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Sociological Research Practicum

SRP Study Director
Emily Meanwell
Room 309
(812) 855-8985
emeanwel@indiana.edu

The Sociological Research Practicum (SRP) provides first-year graduate students in Sociology with the opportunity to participate in a large-scale, ongoing, faculty-directed research project. Through their work on the project, students learn how to formulate researchable questions, design appropriate methodological strategies, and collect and analyze data.

 The SRP is also designed to assist the research efforts of faculty members in the Department of Sociology. It provides the following resources: office space, staff personnel, graduate assistant, a modest budget for supplies and equipment ($9,000), adjustments to teaching loads, as well as the participation of the first-year graduate students. These resources, as evidence of local institutional commitment to the project, often help faculty members secure complementary research funding from external sources.

 The SRP began in 1965 as the Indianapolis Area Project (IAP), originally modeled after the University of Michigan’s Detroit Area Study. In 1984, the IAP was renamed the Sociological Research Practicum to reflect two changes that had already occurred: research projects were no longer confined to the Indianapolis area, and investigators had used methodologies other than the classic household sample survey. Since that time, SRPs have pursued quantitative and qualitative investigations, historical and contemporary, comparative and domestic, on a wide range of sociological topics.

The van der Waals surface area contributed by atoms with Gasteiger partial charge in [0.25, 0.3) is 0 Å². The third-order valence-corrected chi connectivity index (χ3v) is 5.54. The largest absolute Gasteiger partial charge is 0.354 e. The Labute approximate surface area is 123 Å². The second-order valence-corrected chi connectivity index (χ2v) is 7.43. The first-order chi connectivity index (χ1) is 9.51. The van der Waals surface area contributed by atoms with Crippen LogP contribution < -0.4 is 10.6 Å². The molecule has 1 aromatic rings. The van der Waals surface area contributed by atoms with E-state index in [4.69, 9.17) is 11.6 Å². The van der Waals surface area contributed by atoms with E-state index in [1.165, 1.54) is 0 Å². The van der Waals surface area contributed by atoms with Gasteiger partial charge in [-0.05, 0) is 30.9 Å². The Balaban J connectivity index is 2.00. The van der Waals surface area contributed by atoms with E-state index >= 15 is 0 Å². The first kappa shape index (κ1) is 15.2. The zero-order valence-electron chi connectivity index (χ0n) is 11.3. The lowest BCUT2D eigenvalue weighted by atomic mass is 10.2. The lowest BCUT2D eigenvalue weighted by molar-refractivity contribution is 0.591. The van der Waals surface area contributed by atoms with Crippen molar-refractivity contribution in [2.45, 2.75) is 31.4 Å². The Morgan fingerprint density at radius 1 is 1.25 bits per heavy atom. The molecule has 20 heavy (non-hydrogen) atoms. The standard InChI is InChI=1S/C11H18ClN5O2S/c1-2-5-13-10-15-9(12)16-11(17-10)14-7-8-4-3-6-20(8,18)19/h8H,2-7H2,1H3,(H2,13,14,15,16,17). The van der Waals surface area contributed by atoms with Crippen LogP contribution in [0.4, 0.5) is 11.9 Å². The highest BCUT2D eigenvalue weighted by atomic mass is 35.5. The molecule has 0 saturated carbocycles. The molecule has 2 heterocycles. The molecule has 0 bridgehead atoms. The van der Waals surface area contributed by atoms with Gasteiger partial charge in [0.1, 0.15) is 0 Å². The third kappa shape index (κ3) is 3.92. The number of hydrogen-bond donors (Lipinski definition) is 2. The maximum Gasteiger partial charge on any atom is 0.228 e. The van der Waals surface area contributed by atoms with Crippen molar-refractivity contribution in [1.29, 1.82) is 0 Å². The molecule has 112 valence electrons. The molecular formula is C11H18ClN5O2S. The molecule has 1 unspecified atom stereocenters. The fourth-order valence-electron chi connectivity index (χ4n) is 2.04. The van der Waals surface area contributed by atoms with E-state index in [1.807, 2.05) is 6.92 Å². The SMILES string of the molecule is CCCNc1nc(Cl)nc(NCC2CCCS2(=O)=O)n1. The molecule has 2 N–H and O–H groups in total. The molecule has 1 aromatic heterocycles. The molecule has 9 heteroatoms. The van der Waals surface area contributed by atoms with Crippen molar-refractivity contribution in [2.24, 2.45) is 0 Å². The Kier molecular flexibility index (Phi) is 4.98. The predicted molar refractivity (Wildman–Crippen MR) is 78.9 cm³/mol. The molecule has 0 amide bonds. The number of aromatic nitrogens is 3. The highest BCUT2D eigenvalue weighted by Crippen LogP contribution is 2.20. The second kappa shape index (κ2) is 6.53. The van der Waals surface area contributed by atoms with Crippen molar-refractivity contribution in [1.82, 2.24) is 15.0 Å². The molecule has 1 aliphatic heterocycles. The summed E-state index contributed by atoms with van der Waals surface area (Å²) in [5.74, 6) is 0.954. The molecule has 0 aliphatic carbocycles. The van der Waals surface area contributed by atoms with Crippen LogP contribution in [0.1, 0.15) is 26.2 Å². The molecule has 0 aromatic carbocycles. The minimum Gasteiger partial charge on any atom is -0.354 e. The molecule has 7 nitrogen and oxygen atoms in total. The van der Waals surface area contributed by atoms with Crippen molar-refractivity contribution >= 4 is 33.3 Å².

Data are typically available to the public five years after the completion of each dataset.

CURRENT SRP PROJECT

2013-2014: Linking Surveillance to Outcomes: HAI Surveillance Strategies in Acute Care Hospitals

PRIMARY INVESTIGATOR: Fabio Rojas


RECENT SRP PROJECTS

2012-2013: Survey of American Policy Attitudes, 2013

PRIMARY INVESTIGATOR: Clem Brooks

This study investigates the dynamics of attitudes formation on issues relating to job hiring and workplace evaluations, public social provision, social justice, and counterterrorism in the contemporary United States. The Survey of American Policy Attitudes (SAPA) couples an experimental design with a nationally-representative social survey to understand mechanisms behind the formation of a variety of policy and labor market-related attitudes and beliefs. Information on personality attributes and a range of socio-demographic characteristics will also be collected.


2011-2012: Social Status, Consumption, and Happiness

PRIMARY INVESTIGATOR: Arthur S. Alderson

Issues/Questions Addressed: The purpose of this study is to investigate the link between status, consumption, and life satisfaction.  A nationally-representative survey of U.S. residents will be fielded to extend sociological research on styles of cultural consumption to consideration of consumption more generally.  The research will examine how processes of social comparison and reference groups might vary by social location across a range of visible, positional goods and how styles of consumption and reference groups affect life satisfaction.  Information on respondents’ cultural consumption and on a range of socio-demographic characteristics will also be collected.